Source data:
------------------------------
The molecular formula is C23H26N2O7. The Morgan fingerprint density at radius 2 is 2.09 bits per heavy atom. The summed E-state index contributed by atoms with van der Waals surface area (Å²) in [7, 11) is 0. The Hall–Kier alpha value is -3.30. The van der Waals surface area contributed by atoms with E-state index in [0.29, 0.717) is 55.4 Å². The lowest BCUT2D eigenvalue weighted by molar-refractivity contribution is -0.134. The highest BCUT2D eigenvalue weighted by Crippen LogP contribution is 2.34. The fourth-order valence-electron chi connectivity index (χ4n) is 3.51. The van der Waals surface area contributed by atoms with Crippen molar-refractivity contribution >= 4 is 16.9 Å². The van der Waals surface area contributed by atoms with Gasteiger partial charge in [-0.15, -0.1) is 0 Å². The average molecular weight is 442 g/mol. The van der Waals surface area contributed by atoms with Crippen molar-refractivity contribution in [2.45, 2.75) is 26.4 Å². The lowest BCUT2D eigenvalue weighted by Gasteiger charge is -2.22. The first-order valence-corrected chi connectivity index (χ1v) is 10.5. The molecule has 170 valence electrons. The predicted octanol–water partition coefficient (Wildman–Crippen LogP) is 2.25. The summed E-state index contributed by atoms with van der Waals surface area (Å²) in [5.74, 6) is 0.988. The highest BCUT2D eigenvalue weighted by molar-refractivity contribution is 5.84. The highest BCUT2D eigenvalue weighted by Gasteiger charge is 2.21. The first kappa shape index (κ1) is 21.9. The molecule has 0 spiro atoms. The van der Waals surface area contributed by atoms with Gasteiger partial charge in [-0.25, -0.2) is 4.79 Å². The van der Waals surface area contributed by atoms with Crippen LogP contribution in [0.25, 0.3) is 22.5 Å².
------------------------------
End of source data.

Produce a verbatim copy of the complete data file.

The molecular formula is C23H26N2O7. The Morgan fingerprint density at radius 2 is 2.09 bits per heavy atom. The summed E-state index contributed by atoms with van der Waals surface area (Å²) in [7, 11) is 0. The Hall–Kier alpha value is -3.30. The van der Waals surface area contributed by atoms with E-state index in [0.29, 0.717) is 55.4 Å². The lowest BCUT2D eigenvalue weighted by molar-refractivity contribution is -0.134. The highest BCUT2D eigenvalue weighted by Crippen LogP contribution is 2.34. The fourth-order valence-electron chi connectivity index (χ4n) is 3.51. The van der Waals surface area contributed by atoms with Crippen molar-refractivity contribution >= 4 is 16.9 Å². The van der Waals surface area contributed by atoms with Gasteiger partial charge in [-0.15, -0.1) is 0 Å². The average molecular weight is 442 g/mol. The van der Waals surface area contributed by atoms with Crippen molar-refractivity contribution in [2.45, 2.75) is 26.4 Å². The lowest BCUT2D eigenvalue weighted by Gasteiger charge is -2.22. The first-order valence-corrected chi connectivity index (χ1v) is 10.5. The molecule has 170 valence electrons. The predicted octanol–water partition coefficient (Wildman–Crippen LogP) is 2.25. The summed E-state index contributed by atoms with van der Waals surface area (Å²) in [5.74, 6) is 0.988. The highest BCUT2D eigenvalue weighted by molar-refractivity contribution is 5.84. The highest BCUT2D eigenvalue weighted by Gasteiger charge is 2.21. The first kappa shape index (κ1) is 21.9. The molecule has 0 spiro atoms. The van der Waals surface area contributed by atoms with Gasteiger partial charge in [-0.25, -0.2) is 4.79 Å². The van der Waals surface area contributed by atoms with Crippen LogP contribution in [0.25, 0.3) is 22.5 Å².